Instead of attempting to fix the paperwork we would do well to work out why we still can’t recruit/train/inspire/equip managers well enough so that we can trust them to sit in a room with someone else for a bit without it seeming like a chore, rather than an opportunity. Ironically most of the calls for us to focus on the paperwork less are in fact still focusing on the paperwork itself, like that is heart of the problems we face.

  • Maybe the incentives are all wrong?
  • Maybe the comms are all wrong?
  • Maybe the culture is all wrong?
  • Maybe the way we train people is all wrong?
  • Maybe you need to focus more on managerial capability when you recruit?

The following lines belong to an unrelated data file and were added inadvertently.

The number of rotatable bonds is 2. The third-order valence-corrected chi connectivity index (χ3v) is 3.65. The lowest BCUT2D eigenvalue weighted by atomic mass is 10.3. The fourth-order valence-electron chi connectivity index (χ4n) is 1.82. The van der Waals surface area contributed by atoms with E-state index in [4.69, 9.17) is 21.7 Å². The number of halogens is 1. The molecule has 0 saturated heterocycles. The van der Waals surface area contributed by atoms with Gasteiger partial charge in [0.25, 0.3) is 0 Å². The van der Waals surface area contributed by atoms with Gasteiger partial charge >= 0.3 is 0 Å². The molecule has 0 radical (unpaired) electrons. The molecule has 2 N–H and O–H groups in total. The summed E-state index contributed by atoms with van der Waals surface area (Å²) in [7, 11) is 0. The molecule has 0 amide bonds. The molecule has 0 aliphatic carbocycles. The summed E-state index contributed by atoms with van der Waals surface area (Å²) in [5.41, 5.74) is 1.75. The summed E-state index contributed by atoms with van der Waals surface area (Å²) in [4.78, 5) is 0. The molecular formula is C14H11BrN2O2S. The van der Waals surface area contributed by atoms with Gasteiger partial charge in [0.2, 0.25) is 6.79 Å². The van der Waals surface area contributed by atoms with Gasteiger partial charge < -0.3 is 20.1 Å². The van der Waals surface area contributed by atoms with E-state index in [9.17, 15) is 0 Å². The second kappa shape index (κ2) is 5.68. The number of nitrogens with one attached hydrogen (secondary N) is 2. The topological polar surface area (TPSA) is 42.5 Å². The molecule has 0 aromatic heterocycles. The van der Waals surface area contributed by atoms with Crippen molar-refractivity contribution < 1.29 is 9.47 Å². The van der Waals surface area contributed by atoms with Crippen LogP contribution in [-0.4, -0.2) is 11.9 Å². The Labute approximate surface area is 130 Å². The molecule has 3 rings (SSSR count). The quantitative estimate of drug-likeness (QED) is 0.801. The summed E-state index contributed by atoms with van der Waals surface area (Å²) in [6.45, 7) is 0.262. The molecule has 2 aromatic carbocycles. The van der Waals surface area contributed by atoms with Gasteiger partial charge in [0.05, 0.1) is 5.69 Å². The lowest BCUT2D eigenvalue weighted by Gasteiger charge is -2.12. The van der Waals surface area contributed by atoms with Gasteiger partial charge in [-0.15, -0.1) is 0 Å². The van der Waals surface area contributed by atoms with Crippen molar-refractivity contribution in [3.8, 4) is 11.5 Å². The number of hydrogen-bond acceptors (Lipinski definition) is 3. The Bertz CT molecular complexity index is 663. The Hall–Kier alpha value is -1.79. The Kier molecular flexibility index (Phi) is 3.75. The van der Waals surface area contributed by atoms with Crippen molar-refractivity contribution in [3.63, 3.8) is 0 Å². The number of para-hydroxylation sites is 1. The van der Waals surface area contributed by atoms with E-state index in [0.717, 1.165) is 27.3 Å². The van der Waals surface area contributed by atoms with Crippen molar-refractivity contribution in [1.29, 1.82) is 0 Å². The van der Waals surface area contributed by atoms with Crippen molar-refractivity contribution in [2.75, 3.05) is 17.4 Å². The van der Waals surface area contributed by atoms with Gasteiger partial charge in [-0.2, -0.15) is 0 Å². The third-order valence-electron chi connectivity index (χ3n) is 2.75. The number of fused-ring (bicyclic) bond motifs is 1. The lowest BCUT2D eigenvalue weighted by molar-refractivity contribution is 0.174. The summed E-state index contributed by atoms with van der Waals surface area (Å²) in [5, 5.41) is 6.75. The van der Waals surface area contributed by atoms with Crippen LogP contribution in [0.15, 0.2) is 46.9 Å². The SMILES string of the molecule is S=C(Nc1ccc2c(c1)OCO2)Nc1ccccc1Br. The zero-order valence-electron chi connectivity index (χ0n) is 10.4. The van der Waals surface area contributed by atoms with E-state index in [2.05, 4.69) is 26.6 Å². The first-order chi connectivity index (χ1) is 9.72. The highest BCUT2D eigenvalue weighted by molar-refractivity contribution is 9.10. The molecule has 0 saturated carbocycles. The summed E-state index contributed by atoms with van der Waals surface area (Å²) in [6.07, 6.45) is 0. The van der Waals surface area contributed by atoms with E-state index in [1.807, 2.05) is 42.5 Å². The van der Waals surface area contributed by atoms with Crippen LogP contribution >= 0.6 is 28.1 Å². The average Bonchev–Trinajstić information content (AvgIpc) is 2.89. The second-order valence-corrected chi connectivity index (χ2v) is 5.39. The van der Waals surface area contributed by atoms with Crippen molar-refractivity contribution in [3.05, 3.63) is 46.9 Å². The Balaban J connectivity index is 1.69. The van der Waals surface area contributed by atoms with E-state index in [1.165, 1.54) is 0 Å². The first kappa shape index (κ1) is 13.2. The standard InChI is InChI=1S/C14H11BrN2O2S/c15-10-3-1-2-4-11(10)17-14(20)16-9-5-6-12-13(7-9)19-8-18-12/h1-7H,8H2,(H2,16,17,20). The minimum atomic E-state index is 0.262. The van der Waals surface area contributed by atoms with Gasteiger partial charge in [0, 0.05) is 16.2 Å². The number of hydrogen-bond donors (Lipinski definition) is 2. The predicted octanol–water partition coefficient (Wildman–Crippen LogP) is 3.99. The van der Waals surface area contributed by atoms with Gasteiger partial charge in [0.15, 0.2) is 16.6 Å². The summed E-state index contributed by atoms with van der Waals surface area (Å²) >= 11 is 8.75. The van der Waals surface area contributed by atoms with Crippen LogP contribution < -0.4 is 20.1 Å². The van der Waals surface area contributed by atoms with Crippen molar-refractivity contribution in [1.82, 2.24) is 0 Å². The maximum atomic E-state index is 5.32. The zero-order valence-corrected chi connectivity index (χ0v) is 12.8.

• Maybe you need to focus more on identifying people who care about managing people when you recruit?

One idea that I’d love to see an organisation embrace is focusing on different motivational triggers to encourage completion. Why not try giving money to charity for each form returned – it fundamentally changes the dynamic from ‘because HR need it’ to ‘if I do it then it will make a difference’. It gives social worth to the activity. If you do try that at your organisation then please let me know the results.

But don’t just tell me you think we shouldn’t do reviews and expect me to think that is being disruptive. That’s too easy to be valuable.

It’s like knocking down a sandcastle, telling me you could build a better one and then walking away. It doesn’t matter how much flair was involved in your kick – you still haven’t created anything. You’ve destroyed, not disrupted.

The person who built the first sandcastle – and is now further down the beach trying to work out how to build a bigger one. They are being disruptive.